Last year, the government of Cameroon initiated a clampdown on illegal Pentecostal churches. According to the government, there were around 500 Pentecostal churches operating in the country without a licence, and the authorities' lenience up to then had allowed "an anarchical proliferation of those churches, engaging in all kinds of negative, indecent and harmful practices."
The government accused the churches − which have mushroomed in popularity in recent years − of performing fake miracles, killing citizens in deadly exorcisms, and deceiving their congregations. More recently, however, a new allegation was added to this list. Last year, Cameroon recorded four cases of wild poliovirus, the first since 2009, and officials at the Ministry of Health say Pentecostal pastors may be to blame.
Until October of last year, Cameroon seemed to be free of polio, a viral disease which assaults the central nervous system and can cause paralysis. This was largely thanks to the success of vaccination campaigns. In fact, the sudden outbreak of new cases last year can only have been possible because some children had not been immunised, and many believe this lack of vaccination may have been because of hard-line Pentecostal doctrine which teaches that healing is a sign of the presence of God and that followers should therefore refrain from taking medicine.
“The first case was detected in a seven-year-old child, which is unusual because a seven-year-old should have been vaccinated," says Marie Ekobela, coordinator of the National Immunisation Programme in the Ministry of Health.
"The child belonged to a family in which the grandfather is an official with a Pentecostal church and who doesn’t want to hear anything about vaccination. So this child was not immunised and when the virus arrives and infects an unvaccinated child, an epidemic is triggered."
That child would not have been the first. 15-year-old Delphine Manka’a, the daughter of a Pentecostal churchgoing mother in the city of Douala has not walked since she was two when she was struck by polio. Paralysed in both legs, Manka’a has since been reliant on a wheelchair and crutches. She has still not forgiven her mother for denying her immunisation against the highly infectious and incurable disease.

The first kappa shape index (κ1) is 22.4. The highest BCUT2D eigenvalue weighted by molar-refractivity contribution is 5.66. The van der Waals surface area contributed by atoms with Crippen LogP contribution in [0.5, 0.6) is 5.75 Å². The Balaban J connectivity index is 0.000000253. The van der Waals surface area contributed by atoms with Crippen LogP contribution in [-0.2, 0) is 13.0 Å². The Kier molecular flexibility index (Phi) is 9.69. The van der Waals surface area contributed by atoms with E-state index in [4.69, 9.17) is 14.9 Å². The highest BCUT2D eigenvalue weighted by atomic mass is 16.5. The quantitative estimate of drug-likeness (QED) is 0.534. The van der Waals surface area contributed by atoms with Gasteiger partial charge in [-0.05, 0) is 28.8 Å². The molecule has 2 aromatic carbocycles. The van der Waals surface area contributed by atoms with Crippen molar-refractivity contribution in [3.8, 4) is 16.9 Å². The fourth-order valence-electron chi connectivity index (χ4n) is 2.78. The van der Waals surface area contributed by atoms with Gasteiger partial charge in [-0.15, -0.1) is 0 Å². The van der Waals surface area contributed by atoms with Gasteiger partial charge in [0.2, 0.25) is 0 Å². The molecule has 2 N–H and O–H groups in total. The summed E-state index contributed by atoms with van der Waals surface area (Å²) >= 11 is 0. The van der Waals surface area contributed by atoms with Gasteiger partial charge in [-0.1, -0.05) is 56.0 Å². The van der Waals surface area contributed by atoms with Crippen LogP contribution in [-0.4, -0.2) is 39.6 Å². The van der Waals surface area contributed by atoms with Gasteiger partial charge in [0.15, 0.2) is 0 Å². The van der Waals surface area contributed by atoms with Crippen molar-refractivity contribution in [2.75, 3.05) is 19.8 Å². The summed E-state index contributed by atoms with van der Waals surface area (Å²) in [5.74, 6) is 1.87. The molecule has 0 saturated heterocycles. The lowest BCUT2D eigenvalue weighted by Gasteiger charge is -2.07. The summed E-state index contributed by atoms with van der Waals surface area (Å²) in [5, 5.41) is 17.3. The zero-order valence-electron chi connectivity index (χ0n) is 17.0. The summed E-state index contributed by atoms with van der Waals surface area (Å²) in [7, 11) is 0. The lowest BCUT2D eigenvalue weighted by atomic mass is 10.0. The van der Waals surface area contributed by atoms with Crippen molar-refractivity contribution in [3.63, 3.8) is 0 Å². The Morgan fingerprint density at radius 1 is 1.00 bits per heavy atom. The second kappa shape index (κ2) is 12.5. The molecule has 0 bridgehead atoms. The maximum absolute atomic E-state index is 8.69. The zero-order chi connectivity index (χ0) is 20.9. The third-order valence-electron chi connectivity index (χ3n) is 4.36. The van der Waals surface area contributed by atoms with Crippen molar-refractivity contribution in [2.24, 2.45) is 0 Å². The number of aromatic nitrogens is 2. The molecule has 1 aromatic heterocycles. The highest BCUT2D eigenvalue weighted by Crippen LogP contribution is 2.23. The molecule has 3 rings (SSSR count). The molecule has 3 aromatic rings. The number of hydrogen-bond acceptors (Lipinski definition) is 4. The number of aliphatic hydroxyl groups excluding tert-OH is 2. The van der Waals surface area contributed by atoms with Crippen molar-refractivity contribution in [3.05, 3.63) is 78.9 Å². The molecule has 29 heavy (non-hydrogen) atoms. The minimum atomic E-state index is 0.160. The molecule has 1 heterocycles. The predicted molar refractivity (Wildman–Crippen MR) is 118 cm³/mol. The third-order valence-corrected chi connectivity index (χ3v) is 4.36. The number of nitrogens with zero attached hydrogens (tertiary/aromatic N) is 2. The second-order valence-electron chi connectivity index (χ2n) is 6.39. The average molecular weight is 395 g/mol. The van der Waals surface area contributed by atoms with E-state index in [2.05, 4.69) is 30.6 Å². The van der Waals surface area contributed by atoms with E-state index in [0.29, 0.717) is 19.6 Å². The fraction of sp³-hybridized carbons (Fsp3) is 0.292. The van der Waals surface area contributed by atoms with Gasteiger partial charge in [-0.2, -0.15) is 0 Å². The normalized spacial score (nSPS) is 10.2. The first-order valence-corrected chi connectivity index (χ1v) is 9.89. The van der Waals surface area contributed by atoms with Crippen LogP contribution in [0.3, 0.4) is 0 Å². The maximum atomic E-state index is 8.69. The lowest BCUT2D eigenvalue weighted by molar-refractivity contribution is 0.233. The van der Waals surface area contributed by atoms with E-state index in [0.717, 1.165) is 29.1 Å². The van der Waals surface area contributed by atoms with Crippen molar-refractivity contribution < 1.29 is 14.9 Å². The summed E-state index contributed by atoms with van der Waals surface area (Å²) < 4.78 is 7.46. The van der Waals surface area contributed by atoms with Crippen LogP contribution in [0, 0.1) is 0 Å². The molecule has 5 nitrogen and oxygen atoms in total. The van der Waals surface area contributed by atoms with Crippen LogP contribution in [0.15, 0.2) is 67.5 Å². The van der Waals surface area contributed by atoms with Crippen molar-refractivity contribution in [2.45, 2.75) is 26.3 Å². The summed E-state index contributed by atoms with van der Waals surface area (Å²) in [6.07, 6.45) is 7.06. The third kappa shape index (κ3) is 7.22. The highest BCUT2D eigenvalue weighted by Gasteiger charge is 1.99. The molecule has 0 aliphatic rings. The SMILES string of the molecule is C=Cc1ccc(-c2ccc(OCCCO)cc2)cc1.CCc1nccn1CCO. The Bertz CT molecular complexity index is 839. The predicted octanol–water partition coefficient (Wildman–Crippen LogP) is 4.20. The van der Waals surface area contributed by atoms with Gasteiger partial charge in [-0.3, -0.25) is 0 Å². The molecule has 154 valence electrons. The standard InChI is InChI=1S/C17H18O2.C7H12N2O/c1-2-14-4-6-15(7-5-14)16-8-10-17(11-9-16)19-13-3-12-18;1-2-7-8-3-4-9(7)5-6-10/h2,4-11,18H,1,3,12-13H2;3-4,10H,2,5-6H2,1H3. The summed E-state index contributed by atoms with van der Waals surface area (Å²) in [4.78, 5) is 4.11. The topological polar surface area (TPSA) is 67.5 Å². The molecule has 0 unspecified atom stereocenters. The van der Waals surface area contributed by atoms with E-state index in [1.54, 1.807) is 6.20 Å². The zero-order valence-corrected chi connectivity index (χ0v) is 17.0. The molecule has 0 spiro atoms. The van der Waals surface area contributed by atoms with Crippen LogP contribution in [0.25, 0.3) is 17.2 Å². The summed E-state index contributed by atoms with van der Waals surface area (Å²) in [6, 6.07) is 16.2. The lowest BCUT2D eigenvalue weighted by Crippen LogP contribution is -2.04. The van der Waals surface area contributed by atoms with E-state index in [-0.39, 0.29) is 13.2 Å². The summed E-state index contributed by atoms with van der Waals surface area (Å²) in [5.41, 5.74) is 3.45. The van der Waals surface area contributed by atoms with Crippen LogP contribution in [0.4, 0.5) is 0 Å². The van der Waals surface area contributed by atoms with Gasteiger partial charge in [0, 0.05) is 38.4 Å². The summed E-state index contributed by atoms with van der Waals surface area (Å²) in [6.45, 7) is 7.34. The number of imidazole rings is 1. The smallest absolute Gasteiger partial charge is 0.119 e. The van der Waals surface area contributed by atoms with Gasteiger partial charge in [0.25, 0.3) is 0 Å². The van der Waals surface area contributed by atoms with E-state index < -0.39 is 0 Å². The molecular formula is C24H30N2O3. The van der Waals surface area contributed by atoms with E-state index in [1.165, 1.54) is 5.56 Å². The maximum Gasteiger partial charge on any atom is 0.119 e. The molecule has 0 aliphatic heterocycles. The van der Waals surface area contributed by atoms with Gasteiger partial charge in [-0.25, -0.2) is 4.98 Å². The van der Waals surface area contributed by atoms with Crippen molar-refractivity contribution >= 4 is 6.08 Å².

“I wouldn’t be paralysed if she had let me get the vaccine when I was young," she says, tearfully. "It was only after my case that she decided to go against the church belief which does not accept vaccination. My two brothers are all fine because they were vaccinated.”
Health experts agree the Pentecostal dogma against immunisation as well as the suspicion towards vaccines amongst certain Muslim communities provide some of the last lingering hurdles in Cameroon’s struggle against polio. Since the recent outbreak, the government began a door-to-door immunisation campaign targeting children under 10 years old. The first of the three phases of the plan began in January, and some inoculators say they think there has been a decline in outright resistance to the vaccine though point out that difficulties remain.
“Several people are still hesitant," says Fokou, a campaign supervisor in Douala. "In my coverage area, I did not really experience resistance so to speak, but some hesitation. People don’t easily understand the reason for the repeated vaccination campaigns and so are a bit suspicious, but once we explain that it’s because four cases were detected last year and could spread countrywide, most understand and let us in."
Nevertheless, for the two remaining phases of the vaccination campaign − which will take place in February and March − health workers are trying to devise incentives to boost coverage rates. “We decided that every mother who brings their kids for vaccination will receive three lumps of soap," reveals Enerstine Rose Tsafack, a health district service head, "we think this will encourage them.”
Similar enticements have been effective in local contexts in the past, but Cameroon still faces challenges in successfully completing its polio campaigns. "Some parents don’t respect vaccination calendars and, on our side, healthcare delivery is scaled down by the lack of sufficient funds,” says Ekobela.
Furthermore, with Nigeria − one of the three countries in the world where polio is still endemic − to its west, and Chad and the Central African Republic − each of which have recorded polio cases in recent years − to the east, Cameroon also faces added regional complications.
“Since the start of 2013, there has been a steady influx of refugees fleeing conflicts in Nigeria and the Central African Republic and there’s no guarantee that these people are polio-free," explains Ekobela.
Ultimately, she explains, surveillance gaps must be bridged, rapid detection should must be established, cross-border collaboration needs to be made to work, and year-round immunisation campaigns must be set up. Furthermore, if Cameroon can think about eradicating polio again by 2015, it will have to find a way to convince followers of Pentecostal churches to accept vaccinations and protect their children, communities and country from the disease.
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